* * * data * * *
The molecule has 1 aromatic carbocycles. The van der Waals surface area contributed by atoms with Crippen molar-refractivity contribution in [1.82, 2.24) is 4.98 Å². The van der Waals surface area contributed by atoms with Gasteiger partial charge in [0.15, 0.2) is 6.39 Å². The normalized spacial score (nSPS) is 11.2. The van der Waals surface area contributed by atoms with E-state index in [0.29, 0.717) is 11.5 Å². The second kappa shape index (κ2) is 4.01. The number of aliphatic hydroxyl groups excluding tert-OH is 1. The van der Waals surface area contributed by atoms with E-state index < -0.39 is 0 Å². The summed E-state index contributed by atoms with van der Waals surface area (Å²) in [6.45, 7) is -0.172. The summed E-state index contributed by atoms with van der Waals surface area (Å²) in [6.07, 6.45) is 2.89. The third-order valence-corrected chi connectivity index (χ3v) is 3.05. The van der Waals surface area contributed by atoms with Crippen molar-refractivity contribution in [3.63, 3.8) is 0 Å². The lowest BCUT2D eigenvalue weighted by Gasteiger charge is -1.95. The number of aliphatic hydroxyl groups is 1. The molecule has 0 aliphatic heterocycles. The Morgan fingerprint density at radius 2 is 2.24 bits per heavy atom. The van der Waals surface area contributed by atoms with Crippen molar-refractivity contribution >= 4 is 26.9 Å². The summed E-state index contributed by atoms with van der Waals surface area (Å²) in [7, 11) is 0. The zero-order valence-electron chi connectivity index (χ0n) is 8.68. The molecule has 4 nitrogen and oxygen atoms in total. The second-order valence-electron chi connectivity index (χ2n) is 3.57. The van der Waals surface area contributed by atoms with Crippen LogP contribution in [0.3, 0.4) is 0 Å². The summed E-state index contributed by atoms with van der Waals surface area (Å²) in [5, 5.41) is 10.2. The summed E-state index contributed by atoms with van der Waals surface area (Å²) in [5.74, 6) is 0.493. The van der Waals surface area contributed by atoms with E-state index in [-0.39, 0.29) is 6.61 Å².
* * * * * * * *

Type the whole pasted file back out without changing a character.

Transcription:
The molecule has 1 aromatic carbocycles. The van der Waals surface area contributed by atoms with Crippen molar-refractivity contribution in [1.82, 2.24) is 4.98 Å². The van der Waals surface area contributed by atoms with Gasteiger partial charge in [0.15, 0.2) is 6.39 Å². The normalized spacial score (nSPS) is 11.2. The van der Waals surface area contributed by atoms with E-state index in [0.29, 0.717) is 11.5 Å². The second kappa shape index (κ2) is 4.01. The number of aliphatic hydroxyl groups excluding tert-OH is 1. The van der Waals surface area contributed by atoms with E-state index < -0.39 is 0 Å². The summed E-state index contributed by atoms with van der Waals surface area (Å²) in [6.45, 7) is -0.172. The summed E-state index contributed by atoms with van der Waals surface area (Å²) in [6.07, 6.45) is 2.89. The third-order valence-corrected chi connectivity index (χ3v) is 3.05. The van der Waals surface area contributed by atoms with Crippen molar-refractivity contribution in [3.63, 3.8) is 0 Å². The lowest BCUT2D eigenvalue weighted by Gasteiger charge is -1.95. The number of aliphatic hydroxyl groups is 1. The molecule has 0 aliphatic heterocycles. The Morgan fingerprint density at radius 2 is 2.24 bits per heavy atom. The van der Waals surface area contributed by atoms with Crippen molar-refractivity contribution >= 4 is 26.9 Å². The summed E-state index contributed by atoms with van der Waals surface area (Å²) in [7, 11) is 0. The zero-order valence-electron chi connectivity index (χ0n) is 8.68. The molecule has 4 nitrogen and oxygen atoms in total. The second-order valence-electron chi connectivity index (χ2n) is 3.57. The van der Waals surface area contributed by atoms with Crippen LogP contribution in [0.3, 0.4) is 0 Å². The summed E-state index contributed by atoms with van der Waals surface area (Å²) in [5, 5.41) is 10.2. The summed E-state index contributed by atoms with van der Waals surface area (Å²) in [5.74, 6) is 0.493. The van der Waals surface area contributed by atoms with E-state index in [-0.39, 0.29) is 6.61 Å².